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Montessori Outdoor Science School 2019 (MOSS) Day Five May 24, 2019

Research presentations

Well, today the rain that was forecast for the whole week finally came! We only ventured out to complete our weather forecast. And our young scientists predicted the weather accurately.

“Well, the sky is covered by a heavy blanket of grey cloud – nimbostratus clouds – that means continuous rain.”

“And there is almost no wind, so that means the rain is here to stay. There is no wind to blow the clouds away.”

That made it easier to relocate today’s planned activities to our classrooms. We spent some time looking at maps, and finding the places we had visited during the week. We also caught up on recording the birds we had noticed during the week. We had seen fourteen of the eighteen birds in our birding books, and the children could remember where and when we had spotted the birds.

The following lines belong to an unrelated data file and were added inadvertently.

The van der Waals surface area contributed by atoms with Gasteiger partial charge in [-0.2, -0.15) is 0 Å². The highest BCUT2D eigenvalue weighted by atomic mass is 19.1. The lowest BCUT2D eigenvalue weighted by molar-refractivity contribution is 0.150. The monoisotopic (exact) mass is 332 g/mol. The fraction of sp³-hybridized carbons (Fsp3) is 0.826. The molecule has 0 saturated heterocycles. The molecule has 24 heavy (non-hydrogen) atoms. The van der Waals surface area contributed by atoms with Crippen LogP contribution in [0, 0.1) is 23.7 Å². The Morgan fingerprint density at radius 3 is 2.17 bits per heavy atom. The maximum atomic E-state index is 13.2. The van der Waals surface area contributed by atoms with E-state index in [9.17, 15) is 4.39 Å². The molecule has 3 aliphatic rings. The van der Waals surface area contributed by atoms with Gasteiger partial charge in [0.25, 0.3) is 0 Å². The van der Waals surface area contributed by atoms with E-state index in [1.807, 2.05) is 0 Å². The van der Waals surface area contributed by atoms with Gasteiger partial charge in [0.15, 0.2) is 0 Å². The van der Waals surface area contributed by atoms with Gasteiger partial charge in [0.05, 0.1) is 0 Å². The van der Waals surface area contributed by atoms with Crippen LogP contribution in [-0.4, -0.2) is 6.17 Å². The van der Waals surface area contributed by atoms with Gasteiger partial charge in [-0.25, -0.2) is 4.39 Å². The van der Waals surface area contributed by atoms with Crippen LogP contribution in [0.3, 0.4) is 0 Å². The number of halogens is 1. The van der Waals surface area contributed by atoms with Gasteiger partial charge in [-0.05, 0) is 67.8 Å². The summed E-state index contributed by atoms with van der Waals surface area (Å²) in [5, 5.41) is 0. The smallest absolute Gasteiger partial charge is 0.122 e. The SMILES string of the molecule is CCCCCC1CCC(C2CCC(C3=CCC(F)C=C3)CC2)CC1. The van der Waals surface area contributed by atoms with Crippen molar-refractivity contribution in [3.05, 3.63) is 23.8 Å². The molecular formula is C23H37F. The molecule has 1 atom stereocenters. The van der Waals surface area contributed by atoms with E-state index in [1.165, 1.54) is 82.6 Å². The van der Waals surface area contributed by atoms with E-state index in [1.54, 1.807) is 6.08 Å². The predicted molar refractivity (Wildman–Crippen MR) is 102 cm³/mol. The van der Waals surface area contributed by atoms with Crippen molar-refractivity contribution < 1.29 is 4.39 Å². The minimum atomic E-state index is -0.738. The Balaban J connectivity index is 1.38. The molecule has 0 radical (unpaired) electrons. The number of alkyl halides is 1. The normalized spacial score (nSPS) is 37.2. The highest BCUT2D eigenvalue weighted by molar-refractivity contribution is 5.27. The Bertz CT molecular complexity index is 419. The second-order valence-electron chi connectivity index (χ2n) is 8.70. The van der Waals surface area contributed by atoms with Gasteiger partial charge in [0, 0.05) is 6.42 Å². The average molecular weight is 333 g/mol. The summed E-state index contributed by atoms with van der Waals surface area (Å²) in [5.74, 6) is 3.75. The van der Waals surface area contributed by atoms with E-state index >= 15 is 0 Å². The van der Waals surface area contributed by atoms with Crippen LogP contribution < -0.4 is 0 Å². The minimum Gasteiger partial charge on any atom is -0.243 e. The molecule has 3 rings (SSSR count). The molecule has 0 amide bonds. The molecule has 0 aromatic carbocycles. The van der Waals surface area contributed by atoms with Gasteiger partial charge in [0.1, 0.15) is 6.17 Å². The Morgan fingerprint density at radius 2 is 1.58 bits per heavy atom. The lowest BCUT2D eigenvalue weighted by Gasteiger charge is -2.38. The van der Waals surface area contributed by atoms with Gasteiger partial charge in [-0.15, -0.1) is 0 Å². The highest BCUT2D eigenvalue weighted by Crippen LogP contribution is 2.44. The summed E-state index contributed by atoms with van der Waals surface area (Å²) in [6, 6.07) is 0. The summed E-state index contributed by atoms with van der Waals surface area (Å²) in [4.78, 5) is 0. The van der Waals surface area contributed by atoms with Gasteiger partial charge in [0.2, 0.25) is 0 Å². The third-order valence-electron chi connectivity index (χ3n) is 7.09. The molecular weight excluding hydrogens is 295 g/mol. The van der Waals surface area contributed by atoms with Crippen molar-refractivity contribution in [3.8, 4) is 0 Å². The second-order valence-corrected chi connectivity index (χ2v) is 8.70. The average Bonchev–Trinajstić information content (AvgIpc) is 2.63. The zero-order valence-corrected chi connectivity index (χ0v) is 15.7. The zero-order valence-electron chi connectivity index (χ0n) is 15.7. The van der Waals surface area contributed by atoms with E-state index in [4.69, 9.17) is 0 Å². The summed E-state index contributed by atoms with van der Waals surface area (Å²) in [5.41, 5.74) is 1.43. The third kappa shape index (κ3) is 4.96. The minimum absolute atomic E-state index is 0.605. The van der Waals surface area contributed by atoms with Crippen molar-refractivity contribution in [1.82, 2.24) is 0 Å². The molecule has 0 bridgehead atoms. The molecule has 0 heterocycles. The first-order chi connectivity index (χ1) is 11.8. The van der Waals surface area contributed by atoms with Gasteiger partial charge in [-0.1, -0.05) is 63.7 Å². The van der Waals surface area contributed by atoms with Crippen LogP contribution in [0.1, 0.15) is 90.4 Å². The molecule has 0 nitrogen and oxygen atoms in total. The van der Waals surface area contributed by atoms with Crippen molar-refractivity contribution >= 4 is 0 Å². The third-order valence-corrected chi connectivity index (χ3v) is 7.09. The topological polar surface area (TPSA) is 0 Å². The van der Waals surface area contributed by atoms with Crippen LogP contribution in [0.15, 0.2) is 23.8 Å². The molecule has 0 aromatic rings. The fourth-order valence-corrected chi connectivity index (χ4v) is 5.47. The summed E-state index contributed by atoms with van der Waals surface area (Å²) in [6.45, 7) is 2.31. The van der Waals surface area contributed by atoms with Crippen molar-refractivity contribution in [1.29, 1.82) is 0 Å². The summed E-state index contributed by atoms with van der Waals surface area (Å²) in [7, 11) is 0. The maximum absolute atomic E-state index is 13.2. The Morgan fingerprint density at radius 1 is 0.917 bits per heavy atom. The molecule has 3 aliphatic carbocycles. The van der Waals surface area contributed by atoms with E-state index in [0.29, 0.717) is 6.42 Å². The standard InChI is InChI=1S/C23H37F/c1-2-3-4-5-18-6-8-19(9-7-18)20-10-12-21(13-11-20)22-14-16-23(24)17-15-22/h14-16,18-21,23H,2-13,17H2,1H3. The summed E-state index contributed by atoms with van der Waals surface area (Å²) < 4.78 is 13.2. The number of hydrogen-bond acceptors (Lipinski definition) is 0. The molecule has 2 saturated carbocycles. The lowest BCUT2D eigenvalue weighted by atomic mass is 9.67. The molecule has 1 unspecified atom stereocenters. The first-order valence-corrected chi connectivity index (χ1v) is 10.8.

“We saw the quail crossing the road yesterday on our walk to the park.”

“The hawk was on the pole by the bridge.”

“The violet-green swallows were on the island in the pond and under the bridge.”

As well as the birds in our birding book, we also saw crows, a wood duck and a heron.

We then divided into our groups to continue working on our research projects. We were mostly working on completing our tri-fold displays for our presentations scheduled for 1:00PM. There was a whole lot of writing, drawing, coloring, cutting, gluing and decorating going on. We also practiced verbally presenting the material.